Our forests are under siege. Climate change, drought, insect infestations and wildfires are devastating what’s left of our old and second growth forests.
Some consider clearcutting a viable forestry management option.
With clearcutting, every tree is removed, regardless of size, from an area. This can create environmental hazards including land degradation and destruction of local rivers and streams. Lost tree shade means increased water temperatures, which can devastate native fish, plants and amphibians. Without trees, water won’t fill the aquifers, becoming runoff. Heavy rain washes topsoil away, its nutrients carried out to sea where they may harm marinelife.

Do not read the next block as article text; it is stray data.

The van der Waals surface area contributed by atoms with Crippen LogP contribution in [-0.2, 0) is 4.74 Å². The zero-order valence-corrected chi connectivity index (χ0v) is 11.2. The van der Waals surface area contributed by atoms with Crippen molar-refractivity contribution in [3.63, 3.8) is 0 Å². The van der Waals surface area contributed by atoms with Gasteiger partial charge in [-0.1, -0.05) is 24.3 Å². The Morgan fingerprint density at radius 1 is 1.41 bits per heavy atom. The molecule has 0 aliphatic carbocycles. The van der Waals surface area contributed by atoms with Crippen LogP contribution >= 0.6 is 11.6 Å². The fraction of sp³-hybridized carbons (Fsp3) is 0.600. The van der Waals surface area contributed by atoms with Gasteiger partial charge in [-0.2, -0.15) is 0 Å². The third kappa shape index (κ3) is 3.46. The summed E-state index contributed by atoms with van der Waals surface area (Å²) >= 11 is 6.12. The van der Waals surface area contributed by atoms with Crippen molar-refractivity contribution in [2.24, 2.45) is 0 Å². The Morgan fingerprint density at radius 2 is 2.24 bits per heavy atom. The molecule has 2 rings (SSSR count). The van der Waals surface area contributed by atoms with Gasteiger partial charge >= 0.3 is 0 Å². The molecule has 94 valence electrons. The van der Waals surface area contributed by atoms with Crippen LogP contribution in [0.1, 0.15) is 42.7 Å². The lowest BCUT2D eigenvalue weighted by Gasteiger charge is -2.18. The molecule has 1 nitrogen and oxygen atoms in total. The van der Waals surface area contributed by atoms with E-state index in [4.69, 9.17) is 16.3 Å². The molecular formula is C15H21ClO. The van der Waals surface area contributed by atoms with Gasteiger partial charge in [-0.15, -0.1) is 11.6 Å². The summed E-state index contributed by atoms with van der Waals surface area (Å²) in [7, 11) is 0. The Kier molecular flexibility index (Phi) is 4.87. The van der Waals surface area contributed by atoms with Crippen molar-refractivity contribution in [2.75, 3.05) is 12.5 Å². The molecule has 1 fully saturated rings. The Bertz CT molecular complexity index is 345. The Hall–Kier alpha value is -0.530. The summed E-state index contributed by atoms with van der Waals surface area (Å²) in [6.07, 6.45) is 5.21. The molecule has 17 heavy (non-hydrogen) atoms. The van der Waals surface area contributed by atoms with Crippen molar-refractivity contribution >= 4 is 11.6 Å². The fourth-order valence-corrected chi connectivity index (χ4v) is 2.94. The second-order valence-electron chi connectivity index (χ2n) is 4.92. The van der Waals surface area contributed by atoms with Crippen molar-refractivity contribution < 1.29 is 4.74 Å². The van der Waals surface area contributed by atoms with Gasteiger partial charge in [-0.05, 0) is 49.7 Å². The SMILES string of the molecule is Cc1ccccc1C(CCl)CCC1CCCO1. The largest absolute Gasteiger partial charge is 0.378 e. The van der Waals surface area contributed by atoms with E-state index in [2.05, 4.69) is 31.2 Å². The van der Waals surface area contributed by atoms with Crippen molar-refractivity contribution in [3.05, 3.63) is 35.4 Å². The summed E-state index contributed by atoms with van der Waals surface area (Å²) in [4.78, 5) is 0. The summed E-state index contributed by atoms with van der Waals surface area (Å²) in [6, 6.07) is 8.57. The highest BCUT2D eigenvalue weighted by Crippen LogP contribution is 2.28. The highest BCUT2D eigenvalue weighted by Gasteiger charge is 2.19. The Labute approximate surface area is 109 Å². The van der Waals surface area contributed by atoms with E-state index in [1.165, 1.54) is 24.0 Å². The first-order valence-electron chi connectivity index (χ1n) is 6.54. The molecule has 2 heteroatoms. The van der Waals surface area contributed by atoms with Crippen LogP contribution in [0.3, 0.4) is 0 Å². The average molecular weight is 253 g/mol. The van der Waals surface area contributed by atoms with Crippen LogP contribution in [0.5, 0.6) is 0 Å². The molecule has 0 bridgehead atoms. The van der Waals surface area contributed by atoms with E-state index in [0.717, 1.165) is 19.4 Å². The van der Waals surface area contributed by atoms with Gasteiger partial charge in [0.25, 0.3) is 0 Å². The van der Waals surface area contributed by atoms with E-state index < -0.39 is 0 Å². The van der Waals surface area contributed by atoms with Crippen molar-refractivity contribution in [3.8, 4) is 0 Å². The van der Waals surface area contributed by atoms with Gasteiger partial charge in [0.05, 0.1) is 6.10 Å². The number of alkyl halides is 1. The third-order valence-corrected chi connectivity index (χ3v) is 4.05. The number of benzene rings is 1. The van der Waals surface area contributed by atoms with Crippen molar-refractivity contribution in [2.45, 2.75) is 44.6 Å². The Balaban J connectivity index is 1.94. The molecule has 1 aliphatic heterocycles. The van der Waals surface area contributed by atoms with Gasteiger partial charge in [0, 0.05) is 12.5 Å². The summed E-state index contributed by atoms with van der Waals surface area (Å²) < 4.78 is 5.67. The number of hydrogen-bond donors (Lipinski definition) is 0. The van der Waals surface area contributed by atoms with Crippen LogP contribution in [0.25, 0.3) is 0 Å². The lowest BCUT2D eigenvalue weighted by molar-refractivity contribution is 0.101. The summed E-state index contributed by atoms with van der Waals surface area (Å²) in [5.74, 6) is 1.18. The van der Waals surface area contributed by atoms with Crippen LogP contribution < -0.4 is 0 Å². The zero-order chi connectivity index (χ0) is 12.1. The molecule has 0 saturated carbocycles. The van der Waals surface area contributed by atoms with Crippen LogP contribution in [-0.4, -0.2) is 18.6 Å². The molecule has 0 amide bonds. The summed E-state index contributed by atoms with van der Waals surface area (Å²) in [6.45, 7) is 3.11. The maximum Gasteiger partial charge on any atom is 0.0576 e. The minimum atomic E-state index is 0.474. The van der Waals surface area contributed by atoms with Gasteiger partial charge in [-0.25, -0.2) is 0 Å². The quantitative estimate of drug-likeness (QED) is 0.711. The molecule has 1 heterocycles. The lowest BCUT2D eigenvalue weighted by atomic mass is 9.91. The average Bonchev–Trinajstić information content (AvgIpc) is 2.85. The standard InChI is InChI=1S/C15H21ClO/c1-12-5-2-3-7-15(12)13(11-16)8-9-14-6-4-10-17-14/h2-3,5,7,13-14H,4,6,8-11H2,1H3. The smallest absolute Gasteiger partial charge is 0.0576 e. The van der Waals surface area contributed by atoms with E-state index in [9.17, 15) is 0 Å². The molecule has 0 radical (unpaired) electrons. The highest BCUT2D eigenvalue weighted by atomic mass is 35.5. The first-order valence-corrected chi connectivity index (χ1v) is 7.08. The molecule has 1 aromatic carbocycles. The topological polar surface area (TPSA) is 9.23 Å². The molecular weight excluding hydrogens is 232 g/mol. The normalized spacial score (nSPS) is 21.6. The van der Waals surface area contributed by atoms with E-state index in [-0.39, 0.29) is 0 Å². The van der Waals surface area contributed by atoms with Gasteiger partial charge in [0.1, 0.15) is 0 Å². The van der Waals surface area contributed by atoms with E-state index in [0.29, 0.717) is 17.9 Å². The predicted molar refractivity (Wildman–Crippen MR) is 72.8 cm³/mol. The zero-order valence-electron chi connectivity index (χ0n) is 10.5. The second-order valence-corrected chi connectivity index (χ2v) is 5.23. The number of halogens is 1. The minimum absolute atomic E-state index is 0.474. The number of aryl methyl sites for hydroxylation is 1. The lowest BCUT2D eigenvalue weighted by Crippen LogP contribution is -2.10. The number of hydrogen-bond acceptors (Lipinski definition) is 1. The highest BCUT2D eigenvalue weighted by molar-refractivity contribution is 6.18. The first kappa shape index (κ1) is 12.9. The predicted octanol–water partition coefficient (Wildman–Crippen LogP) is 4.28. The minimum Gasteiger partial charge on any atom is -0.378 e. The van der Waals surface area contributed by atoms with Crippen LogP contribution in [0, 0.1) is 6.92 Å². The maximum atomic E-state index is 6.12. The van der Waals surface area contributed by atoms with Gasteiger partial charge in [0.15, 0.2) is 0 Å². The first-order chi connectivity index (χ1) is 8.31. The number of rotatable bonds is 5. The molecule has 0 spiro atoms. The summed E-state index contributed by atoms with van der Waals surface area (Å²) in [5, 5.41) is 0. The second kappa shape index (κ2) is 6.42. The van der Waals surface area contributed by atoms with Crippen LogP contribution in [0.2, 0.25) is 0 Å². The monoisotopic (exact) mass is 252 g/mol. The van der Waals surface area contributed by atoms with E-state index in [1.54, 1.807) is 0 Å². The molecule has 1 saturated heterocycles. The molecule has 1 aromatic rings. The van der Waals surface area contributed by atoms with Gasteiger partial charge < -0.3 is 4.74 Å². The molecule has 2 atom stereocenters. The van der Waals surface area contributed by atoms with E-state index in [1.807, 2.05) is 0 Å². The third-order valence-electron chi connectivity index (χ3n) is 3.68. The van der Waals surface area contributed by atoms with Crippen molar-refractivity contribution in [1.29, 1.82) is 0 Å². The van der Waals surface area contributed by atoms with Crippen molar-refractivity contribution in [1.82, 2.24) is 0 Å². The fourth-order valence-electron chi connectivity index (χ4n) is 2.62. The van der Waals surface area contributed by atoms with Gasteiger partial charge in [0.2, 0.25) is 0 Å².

There’s a growing need for stewardship and better land management practices.
To learn more about an innovative land management program with real potential to revitalize economically depressed areas, click here.
Filed under: sustainability | Tagged: aquifers, clearcutting, Debra Atlas, economic growth, economically depressed areas, environmental hazards, forest conservation, forestry management, land degradation, land management, land management practices, land stewardship, marinelife, stewardship, sustainability, Sustainable land stewardship |